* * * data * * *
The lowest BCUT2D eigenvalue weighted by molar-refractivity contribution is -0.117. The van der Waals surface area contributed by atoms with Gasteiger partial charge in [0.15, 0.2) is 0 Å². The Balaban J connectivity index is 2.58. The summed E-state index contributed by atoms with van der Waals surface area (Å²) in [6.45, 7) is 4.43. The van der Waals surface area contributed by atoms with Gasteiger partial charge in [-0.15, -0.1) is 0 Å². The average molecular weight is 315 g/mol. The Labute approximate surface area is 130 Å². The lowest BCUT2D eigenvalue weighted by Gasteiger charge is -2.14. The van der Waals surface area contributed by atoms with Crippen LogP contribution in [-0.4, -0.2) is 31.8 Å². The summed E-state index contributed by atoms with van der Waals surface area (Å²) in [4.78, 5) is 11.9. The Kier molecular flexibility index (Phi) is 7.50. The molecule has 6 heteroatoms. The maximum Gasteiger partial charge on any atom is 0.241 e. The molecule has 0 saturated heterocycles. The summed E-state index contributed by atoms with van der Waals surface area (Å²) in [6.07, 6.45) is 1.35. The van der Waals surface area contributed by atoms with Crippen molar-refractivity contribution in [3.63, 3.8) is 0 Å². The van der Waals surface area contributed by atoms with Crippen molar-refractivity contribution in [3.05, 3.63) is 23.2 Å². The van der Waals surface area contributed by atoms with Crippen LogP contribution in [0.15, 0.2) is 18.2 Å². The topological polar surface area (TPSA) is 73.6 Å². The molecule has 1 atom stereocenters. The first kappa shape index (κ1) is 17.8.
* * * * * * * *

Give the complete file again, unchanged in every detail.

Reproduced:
The lowest BCUT2D eigenvalue weighted by molar-refractivity contribution is -0.117. The van der Waals surface area contributed by atoms with Gasteiger partial charge in [0.15, 0.2) is 0 Å². The Balaban J connectivity index is 2.58. The summed E-state index contributed by atoms with van der Waals surface area (Å²) in [6.45, 7) is 4.43. The van der Waals surface area contributed by atoms with Gasteiger partial charge in [-0.15, -0.1) is 0 Å². The average molecular weight is 315 g/mol. The Labute approximate surface area is 130 Å². The lowest BCUT2D eigenvalue weighted by Gasteiger charge is -2.14. The van der Waals surface area contributed by atoms with Crippen LogP contribution in [-0.4, -0.2) is 31.8 Å². The summed E-state index contributed by atoms with van der Waals surface area (Å²) in [4.78, 5) is 11.9. The Kier molecular flexibility index (Phi) is 7.50. The molecule has 6 heteroatoms. The maximum Gasteiger partial charge on any atom is 0.241 e. The molecule has 0 saturated heterocycles. The summed E-state index contributed by atoms with van der Waals surface area (Å²) in [6.07, 6.45) is 1.35. The van der Waals surface area contributed by atoms with Crippen molar-refractivity contribution in [3.63, 3.8) is 0 Å². The van der Waals surface area contributed by atoms with Crippen molar-refractivity contribution in [3.05, 3.63) is 23.2 Å². The van der Waals surface area contributed by atoms with Crippen LogP contribution in [0.15, 0.2) is 18.2 Å². The topological polar surface area (TPSA) is 73.6 Å². The molecule has 1 atom stereocenters. The first kappa shape index (κ1) is 17.8.